So, what are they selling with all this fear? Apparently, miraculous panaceas with uncounted benefits and absolutely no risks! Since they aren’t allowed to claim they can actually prevent or treat any disease without having evidence to support it (though they effectively do, despite the Quack Miranda Warning here and there), they promise to “support”

Healthy Joint function, Healthy Muscle Function, Healthy Skin and Coat, Healthy Nervous System, Healthy Immune System, Healthy Circulatory System, Healthy Endocrine System, Healthy Lymphatic System, Healthy Digestive System, Healthy Urinary Function, Healthy reproductive Function, Healthy respiratory System, Healthy organ Function, General Overall Wellbeing

I like how they throw in “Healthy Organ Function” and “General Overall Wellbeing” just to cover any possible body part they might not have thought of. So if you’re afraid the imaginary causes of illness they mention have caused your pets’ problem, or might cause something bad someday, you can take comfort from knowing they this product can treat or prevent absolutely everything (except when it can’t, in which case it’s because of the food, the water, the medications, or anything else except the lack of benefit of their product).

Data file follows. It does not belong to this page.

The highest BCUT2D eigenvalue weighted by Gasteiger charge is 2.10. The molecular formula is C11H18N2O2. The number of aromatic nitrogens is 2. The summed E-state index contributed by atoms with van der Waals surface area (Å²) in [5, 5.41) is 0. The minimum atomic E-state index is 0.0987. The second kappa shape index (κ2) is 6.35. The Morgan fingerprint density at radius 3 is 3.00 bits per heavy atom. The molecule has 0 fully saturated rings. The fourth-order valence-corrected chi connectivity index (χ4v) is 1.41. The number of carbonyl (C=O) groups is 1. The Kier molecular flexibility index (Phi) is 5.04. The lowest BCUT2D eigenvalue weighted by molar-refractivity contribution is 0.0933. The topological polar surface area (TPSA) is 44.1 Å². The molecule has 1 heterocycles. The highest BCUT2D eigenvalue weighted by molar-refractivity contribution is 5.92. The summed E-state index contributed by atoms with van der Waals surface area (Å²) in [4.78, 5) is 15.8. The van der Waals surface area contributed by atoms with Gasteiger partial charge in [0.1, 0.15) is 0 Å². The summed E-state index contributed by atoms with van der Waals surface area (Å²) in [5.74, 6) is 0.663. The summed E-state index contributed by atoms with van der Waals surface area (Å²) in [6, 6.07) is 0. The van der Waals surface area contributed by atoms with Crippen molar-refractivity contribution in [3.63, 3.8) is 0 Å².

What, exactly, are the miracle elixirs offered by

Ox-E drops
This consists of 5% sodium chlorite, a chemical related to bleach. Properly diluted, this chemical is a safe disinfectant, killing infectious organisms through oxidation. With a pH of 13, if not diluted the chemical can cause burns, especially to the eyes and mucous membranes. Accidental overdose can be fatal.

The company advertises this as helping in “the removal of potentially dangerous free radicals and toxins,” and claims that is boosts the immune system, supports digestion, and enhances “performance.”  Impressive claims for a potentially toxic disinfectant that is actually an oxidant rather than an anti-oxidant.

As the accompanying quack Miranda warning attests, and a simple literature search confirms, there is absolutely no evidence for any of these claims. Plenty of testimonials are offered, of course, which is always the evidence of choice for products that are based on pseudoscience and have never been tested in any reliable way.

Antioxidant Treats